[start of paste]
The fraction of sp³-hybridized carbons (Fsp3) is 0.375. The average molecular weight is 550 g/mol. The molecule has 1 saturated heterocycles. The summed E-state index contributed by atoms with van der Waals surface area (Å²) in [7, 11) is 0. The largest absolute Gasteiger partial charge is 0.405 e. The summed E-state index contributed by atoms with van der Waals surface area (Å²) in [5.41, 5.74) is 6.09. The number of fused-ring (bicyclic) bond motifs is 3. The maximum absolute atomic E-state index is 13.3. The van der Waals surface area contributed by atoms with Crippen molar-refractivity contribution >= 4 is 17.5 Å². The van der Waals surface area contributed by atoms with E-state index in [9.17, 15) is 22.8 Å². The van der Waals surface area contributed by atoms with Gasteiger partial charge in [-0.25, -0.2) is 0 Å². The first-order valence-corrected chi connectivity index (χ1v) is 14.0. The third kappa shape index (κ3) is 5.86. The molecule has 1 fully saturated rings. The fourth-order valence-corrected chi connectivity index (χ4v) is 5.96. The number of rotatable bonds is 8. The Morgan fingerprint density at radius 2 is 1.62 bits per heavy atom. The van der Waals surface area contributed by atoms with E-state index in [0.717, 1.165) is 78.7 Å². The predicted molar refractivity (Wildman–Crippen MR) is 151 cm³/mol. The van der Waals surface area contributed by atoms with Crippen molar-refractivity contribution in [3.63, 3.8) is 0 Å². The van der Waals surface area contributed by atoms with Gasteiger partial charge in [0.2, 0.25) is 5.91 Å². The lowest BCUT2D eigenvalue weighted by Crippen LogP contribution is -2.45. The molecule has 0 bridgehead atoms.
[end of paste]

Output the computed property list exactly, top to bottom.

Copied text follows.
The fraction of sp³-hybridized carbons (Fsp3) is 0.375. The average molecular weight is 550 g/mol. The molecule has 1 saturated heterocycles. The summed E-state index contributed by atoms with van der Waals surface area (Å²) in [7, 11) is 0. The largest absolute Gasteiger partial charge is 0.405 e. The summed E-state index contributed by atoms with van der Waals surface area (Å²) in [5.41, 5.74) is 6.09. The number of fused-ring (bicyclic) bond motifs is 3. The maximum absolute atomic E-state index is 13.3. The van der Waals surface area contributed by atoms with Crippen molar-refractivity contribution >= 4 is 17.5 Å². The van der Waals surface area contributed by atoms with E-state index in [9.17, 15) is 22.8 Å². The van der Waals surface area contributed by atoms with Gasteiger partial charge in [-0.25, -0.2) is 0 Å². The first-order valence-corrected chi connectivity index (χ1v) is 14.0. The third kappa shape index (κ3) is 5.86. The molecule has 1 fully saturated rings. The fourth-order valence-corrected chi connectivity index (χ4v) is 5.96. The number of rotatable bonds is 8. The Morgan fingerprint density at radius 2 is 1.62 bits per heavy atom. The van der Waals surface area contributed by atoms with E-state index in [0.717, 1.165) is 78.7 Å². The predicted molar refractivity (Wildman–Crippen MR) is 151 cm³/mol. The van der Waals surface area contributed by atoms with Crippen molar-refractivity contribution in [3.63, 3.8) is 0 Å². The van der Waals surface area contributed by atoms with Gasteiger partial charge in [0.2, 0.25) is 5.91 Å². The lowest BCUT2D eigenvalue weighted by Crippen LogP contribution is -2.45. The molecule has 0 bridgehead atoms.